Right before a sneaker wave chased us
After snacks and a view soak, we headed back down the trail and down definitely was easier than up. When we returned to the visitor center, I explained that we could go back to the car and wind up with a 6 mile hike or explore further the coves, tidepools, and churns for a 9'ish mile hike. Of course, the boys made the correct choice! So, for extra mileage, we took the tunnel path under busy Highway 101, and followed a paved trail and stairs down to a small cove where Cape Creek runs into the ocean. I warned the boys about sneaker waves, admonishing them to NEVER turn their back on the ocean, and with that, we started exploring tidepools.

Why we hike!
I must make sure to personally thank the Pacific Ocean because right on cue, a large wave broke over the rocks we were standing on leaving us perched and temporarily stranded atop any high point we could find. After that encounter, the boys were a lot more malleable in terms of staying away from the edges and that was a good thing, seeing as how our next stop was Devil's Churn.

Devil's churn makes "sea butter"
Devil's Churn is a narrow crack in the lava reefs and the ocean relentlessly surges up the defile, only to explode in wave-bombs further inland. If one were to be swept off the rocks and into the churn, that'd be the end, so I was grateful the boys did not go further away from the stairs like the curious little meerkats they can be.

Blowhole that reminds me of my brother for some reason
The last item before turning back was the wild coastline at Cook's Chasm. Similar to Devil's Churn, Cook's Chasm sports a spouting horn and blowhole. Or as I put it to the boys, "...the ocean farts!" It was high tide and the horn was putting on a noisy show of flatulent blowhole glory. Nearby, Thor's Well  (an iconic landmark hole in the reef) pulsated like some kind of breathing sea creature as it filled up and emptied with each successive wave. However, we didn't stay too long as it was getting quite dark due to the lateness of the day and the incoming storm blotting out the ocean horizon.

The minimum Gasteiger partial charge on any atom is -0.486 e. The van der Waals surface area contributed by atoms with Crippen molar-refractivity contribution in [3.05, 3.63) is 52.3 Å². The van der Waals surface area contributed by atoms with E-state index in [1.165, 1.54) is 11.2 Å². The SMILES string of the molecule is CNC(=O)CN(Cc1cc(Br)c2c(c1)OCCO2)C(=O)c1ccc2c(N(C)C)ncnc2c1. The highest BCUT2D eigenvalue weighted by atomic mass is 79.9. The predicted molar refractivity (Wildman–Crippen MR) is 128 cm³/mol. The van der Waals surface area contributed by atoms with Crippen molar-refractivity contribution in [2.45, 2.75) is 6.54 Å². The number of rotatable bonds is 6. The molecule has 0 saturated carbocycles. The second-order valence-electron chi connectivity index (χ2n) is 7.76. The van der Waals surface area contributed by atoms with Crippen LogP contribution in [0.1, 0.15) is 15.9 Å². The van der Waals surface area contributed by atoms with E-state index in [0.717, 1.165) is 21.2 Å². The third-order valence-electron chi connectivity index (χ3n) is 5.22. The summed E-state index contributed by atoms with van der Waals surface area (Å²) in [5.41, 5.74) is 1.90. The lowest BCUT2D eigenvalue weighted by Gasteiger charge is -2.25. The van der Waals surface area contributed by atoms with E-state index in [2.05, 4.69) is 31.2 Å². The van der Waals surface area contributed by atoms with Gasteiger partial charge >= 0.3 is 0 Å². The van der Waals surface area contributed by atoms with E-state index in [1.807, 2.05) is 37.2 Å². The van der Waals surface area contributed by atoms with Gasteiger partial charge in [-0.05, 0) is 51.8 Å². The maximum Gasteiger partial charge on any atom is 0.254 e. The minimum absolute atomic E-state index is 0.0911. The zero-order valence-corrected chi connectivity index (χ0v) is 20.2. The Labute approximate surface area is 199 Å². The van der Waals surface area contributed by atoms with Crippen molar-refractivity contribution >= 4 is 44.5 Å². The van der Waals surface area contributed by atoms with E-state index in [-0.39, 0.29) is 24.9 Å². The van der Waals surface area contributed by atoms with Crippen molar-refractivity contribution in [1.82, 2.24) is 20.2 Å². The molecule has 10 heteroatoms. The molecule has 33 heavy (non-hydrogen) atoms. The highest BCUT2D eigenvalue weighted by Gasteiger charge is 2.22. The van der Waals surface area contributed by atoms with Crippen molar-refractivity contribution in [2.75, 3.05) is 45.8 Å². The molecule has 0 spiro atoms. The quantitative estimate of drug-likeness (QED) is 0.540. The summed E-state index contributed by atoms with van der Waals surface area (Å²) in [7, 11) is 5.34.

Storm's a comin'!
To keep Daweson and Issiah invested on hoofing it back to the car before the storm hit, we did the military call and response chant where I yelled out "I don't know but I've been told" and they impertinently responded with "I hear that Grandpa's really old!" Turnabout's fair play so I countered with "You two better hike real fast...or Grandpa's gonna kick your ass!" With just under two miles to go, the rain started and at about a mile to go, the heavens opened up and we were all pretty wet when we arrived at the trailhead. And what was the verdict? "That was awesome!"  So nice to see they have the proper attitude!

We had one last adventure left and that was eating tongue taco dinner at Los Amigos Burritos in Florence. When we got home, Daweson was telling his mother about this and she had a dubious look on her face as she listened. "Mom, it's a great food" explained Daweson "You taste it and it tastes you!" Boys after my own heart!

For more pictures of this hike, please visit the Flickr album.


  1. How wonderful your grandsons like hiking with you! I love Cape Perpetua, and have visited all those areas you describe.

  2. Oh yes, Cape Perpetua....hiked those trails too and wish we were there now, even in the rain! Great to get some hikes in with the grandkids before they get too old and become too busy. I will have to remember that military chant when our grandkids are old enough to hike. Enjoy those special times and memories -- your grandkids will!!

    1. Actually, the chant went exactly like this:
      Me: You two better walk real fast
      Boys: We two better walk real fast
      Me: Or Granpa's going to kick your ass!
      Boys: Hey, we can't say that!